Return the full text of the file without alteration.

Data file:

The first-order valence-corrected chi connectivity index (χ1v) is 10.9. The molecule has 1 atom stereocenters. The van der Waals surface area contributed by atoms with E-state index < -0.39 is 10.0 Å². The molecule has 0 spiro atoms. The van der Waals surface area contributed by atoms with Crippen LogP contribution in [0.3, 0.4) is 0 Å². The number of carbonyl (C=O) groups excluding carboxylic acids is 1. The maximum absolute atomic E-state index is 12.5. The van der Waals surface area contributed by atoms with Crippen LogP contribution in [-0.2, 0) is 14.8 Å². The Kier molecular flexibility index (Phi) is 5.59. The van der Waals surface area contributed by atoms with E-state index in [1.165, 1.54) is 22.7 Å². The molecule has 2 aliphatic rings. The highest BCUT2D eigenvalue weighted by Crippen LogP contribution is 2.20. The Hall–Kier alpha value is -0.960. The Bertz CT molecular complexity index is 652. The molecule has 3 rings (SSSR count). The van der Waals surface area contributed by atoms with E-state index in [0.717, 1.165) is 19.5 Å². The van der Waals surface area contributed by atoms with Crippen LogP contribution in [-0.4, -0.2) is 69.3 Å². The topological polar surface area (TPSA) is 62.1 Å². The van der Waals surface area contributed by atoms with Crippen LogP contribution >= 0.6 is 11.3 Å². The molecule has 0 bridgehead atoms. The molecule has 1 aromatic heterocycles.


The first-order valence-corrected chi connectivity index (χ1v) is 10.9. The molecule has 1 atom stereocenters. The van der Waals surface area contributed by atoms with E-state index < -0.39 is 10.0 Å². The molecule has 0 spiro atoms. The van der Waals surface area contributed by atoms with Crippen LogP contribution in [0.3, 0.4) is 0 Å². The number of carbonyl (C=O) groups excluding carboxylic acids is 1. The maximum absolute atomic E-state index is 12.5. The van der Waals surface area contributed by atoms with Crippen LogP contribution in [-0.2, 0) is 14.8 Å². The Kier molecular flexibility index (Phi) is 5.59. The van der Waals surface area contributed by atoms with E-state index in [1.165, 1.54) is 22.7 Å². The molecule has 2 aliphatic rings. The highest BCUT2D eigenvalue weighted by Crippen LogP contribution is 2.20. The Hall–Kier alpha value is -0.960. The Bertz CT molecular complexity index is 652. The molecule has 3 rings (SSSR count). The van der Waals surface area contributed by atoms with E-state index in [0.717, 1.165) is 19.5 Å². The van der Waals surface area contributed by atoms with Crippen LogP contribution in [-0.4, -0.2) is 69.3 Å². The topological polar surface area (TPSA) is 62.1 Å². The van der Waals surface area contributed by atoms with Crippen LogP contribution >= 0.6 is 11.3 Å². The molecule has 0 bridgehead atoms. The molecule has 1 aromatic heterocycles.